West Texans are warring with the Air Force over low-flying jets.
YOU DON’T KNOW THEY are there, then suddenly there’s a horrible roar, your vehicle starts shaking, and you almost lose control.” Charles Bergmann, the director of a Fort Davis ambulance company, was recalling the four or five times in the past few years that his ambulances have been buzzed by low-flying military jets. Luckily, no one was hurt, but those incidents were on his mind because—if the United States Air Force does what it plans to—he and every inhabitant of the highest, lonesomest part of Texas can expect a lot more unwanted airborne guests.
In June and July officials at Holloman Air Force Base—where pilots of the German Air Force have trained since 1992—held a series of meetings to explain to stunned residents of West Texas and New Mexico that German Tornados and other aircraft would likely be flying training missions in a vast figure eight stretching from the westernmost corner of Texas nearly to Big Bend. The planes would not fly close to cities or state or national parks, but the area in general could expect flights as low as one hundred feet above ground level two to three times a day, possibly by next spring.
The locals were first incredulous, then incensed. Other air bases already used the Trans-Pecos for training (though infrequently), and many people had experienced close encounters of the jet-propelled kind. Persimmon Gap Ranch owner Ben Love told of coming within three seconds of being creamed by a low-flying F-4 while landing his single-engine plane. Everyone remembered that in 1992 a B-1B bomber had smashed into a mountain near Valentine. The Border Patrol was particularly concerned because its planes fly low and slow tracking aliens. Not only that, but it estimated that if its operations were cut back for safety reasons, an additional $3.24 million worth of drugs could enter the U.S. in the next five years. (In August the Air Force and the Border Patrol met to discuss route modifications.)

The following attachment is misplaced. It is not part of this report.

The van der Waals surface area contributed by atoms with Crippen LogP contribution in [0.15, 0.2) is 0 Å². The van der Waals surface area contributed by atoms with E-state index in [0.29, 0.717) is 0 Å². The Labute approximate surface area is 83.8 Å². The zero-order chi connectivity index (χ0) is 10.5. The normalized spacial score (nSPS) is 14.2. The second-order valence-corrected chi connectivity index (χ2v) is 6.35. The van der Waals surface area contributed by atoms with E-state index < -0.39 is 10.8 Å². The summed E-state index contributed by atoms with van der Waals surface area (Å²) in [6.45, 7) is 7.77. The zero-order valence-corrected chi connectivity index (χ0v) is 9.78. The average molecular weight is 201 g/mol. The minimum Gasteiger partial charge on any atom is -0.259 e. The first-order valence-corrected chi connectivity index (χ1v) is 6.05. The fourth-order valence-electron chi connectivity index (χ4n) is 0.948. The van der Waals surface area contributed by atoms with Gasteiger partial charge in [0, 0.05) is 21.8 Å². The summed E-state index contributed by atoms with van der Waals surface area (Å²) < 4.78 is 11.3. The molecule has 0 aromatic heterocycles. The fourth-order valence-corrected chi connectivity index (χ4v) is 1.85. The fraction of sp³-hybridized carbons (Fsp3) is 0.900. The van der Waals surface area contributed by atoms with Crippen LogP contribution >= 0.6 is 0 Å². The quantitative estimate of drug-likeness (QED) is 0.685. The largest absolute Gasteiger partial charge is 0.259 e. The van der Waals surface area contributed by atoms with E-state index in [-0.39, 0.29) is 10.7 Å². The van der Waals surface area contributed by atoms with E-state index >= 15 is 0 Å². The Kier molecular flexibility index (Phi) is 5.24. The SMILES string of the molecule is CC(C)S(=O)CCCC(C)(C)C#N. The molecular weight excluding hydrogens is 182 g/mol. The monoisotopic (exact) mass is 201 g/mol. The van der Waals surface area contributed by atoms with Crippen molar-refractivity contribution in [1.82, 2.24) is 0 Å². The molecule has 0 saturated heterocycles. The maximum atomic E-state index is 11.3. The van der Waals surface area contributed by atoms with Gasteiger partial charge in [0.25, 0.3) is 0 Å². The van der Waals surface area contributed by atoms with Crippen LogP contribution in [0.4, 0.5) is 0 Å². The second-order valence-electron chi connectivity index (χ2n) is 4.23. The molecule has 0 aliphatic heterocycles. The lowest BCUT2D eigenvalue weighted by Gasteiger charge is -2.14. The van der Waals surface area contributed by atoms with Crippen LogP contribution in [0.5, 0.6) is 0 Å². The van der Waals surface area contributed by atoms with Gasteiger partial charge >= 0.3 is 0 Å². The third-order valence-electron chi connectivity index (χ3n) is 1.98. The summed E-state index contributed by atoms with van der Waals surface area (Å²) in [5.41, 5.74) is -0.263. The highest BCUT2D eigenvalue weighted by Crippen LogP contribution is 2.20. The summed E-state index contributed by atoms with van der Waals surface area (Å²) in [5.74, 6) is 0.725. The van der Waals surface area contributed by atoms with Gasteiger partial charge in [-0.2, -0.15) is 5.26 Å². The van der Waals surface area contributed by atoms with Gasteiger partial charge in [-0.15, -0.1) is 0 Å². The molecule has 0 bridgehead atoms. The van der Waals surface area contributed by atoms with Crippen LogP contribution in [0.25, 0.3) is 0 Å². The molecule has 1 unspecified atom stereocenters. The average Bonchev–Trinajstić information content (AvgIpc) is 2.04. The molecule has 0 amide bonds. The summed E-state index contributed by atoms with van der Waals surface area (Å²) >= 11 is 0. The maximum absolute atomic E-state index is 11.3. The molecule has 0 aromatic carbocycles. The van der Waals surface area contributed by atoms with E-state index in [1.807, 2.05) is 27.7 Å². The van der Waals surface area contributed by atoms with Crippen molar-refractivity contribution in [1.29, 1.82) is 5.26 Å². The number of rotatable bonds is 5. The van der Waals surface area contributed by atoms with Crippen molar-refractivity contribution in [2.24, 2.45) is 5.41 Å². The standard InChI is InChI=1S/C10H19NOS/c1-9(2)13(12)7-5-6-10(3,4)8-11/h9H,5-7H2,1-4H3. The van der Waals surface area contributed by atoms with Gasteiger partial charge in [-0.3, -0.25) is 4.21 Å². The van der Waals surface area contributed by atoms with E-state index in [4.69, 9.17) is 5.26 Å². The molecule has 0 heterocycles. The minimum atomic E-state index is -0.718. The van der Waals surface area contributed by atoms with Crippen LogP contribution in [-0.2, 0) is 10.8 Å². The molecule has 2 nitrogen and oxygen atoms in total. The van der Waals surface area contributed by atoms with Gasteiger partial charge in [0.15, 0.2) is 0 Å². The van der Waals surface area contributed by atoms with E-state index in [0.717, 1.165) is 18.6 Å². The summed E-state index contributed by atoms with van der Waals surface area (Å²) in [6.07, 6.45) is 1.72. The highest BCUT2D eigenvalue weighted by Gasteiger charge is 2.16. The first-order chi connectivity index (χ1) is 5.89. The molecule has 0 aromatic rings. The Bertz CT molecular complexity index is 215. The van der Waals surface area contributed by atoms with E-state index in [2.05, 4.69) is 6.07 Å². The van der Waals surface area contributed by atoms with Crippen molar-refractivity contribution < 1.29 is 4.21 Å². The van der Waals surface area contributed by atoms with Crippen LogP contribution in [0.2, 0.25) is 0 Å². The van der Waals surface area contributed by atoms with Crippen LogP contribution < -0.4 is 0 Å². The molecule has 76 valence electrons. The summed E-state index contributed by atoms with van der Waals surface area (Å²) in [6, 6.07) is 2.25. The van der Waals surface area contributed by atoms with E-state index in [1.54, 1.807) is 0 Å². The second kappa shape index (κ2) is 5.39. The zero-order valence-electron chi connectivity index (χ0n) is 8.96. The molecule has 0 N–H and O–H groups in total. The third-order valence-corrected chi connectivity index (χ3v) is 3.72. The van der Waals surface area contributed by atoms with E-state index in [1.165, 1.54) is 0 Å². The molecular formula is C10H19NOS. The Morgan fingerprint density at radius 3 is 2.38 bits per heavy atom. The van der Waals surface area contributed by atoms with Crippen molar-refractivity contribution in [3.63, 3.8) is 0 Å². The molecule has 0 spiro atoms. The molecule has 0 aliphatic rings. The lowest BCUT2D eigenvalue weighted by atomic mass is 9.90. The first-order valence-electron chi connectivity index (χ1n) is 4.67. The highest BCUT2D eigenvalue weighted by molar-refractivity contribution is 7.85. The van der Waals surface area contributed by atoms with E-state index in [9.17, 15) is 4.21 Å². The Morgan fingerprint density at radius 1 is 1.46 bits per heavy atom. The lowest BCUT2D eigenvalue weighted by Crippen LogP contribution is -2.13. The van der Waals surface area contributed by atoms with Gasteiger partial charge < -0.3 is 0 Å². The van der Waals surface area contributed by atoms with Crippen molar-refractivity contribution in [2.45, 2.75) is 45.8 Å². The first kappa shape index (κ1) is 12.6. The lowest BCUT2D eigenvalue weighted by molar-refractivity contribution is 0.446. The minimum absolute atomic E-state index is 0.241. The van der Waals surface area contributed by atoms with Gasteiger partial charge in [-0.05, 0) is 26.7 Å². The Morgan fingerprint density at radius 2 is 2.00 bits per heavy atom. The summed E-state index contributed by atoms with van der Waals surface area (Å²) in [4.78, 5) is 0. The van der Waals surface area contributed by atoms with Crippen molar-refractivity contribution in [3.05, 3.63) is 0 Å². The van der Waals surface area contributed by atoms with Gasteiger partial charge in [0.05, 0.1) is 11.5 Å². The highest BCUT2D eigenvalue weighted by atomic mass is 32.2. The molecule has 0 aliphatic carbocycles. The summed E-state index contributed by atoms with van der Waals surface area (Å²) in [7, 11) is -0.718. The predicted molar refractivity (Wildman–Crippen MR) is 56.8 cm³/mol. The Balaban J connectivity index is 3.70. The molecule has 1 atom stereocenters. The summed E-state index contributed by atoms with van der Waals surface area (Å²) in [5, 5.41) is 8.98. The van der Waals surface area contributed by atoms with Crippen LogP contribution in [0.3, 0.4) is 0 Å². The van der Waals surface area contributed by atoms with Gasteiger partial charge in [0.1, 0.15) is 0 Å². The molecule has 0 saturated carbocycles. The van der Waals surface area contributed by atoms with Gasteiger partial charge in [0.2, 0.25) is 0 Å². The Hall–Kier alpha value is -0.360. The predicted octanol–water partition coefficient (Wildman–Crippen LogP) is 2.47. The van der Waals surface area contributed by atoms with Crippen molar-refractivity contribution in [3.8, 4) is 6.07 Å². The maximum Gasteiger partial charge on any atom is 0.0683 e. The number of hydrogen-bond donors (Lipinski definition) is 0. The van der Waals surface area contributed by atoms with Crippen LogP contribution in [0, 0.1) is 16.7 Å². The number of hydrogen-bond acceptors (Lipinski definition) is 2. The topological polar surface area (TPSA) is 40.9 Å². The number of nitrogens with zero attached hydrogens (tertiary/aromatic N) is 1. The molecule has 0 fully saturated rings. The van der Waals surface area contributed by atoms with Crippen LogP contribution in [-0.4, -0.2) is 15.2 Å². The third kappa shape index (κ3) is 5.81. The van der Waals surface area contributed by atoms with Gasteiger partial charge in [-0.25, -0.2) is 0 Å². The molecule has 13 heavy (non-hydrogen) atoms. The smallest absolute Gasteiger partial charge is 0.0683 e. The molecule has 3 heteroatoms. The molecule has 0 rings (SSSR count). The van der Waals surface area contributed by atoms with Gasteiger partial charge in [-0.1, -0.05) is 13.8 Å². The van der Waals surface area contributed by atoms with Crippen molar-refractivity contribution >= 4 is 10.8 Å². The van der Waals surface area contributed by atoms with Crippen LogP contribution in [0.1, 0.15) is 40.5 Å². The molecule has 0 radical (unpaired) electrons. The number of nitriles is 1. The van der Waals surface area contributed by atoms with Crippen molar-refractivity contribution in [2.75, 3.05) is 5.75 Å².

But if collisions were a potential threat to fliers, the noise could disturb everyone. The sound of a jet flying an average of 515 miles an hour 100 feet overhead measures 112 decibels, equivalent to the shriek of a circular saw one foot from your ear. Holloman spokesman Captain Larry Cox explained that the loudest noise would last only one to two seconds and that any given spot was likely to be flown over only once every three weeks. But the locals weren’t buying it. Once would be enough to make cattle stampede or spook a horse (a cowboy at Tom Beard’s Leoncita Cattle Company was thrown and injured during a flyover several years ago). Businessmen were also worried about spooking tourists and hunters, who come to bag exotic game, and if that money evaporated, the Trans-Pecos would be higher and drier than it already is.
Despite the protests, the missions seem likely to happen because the pilots and planes are in place and the draft of an environmental assessment predicted the flights would have no significant impact. It looks like the region—beautiful but poor and politically powerless—is getting dumped on again: Sewer sludge from New York is being spread on farmland ninety miles from El Paso, nuclear waste might soon be stored in the area, and now this. If nothing is done, the serenity that is the soul of West Texas could be coming to an end—not with a whimper, but a bang.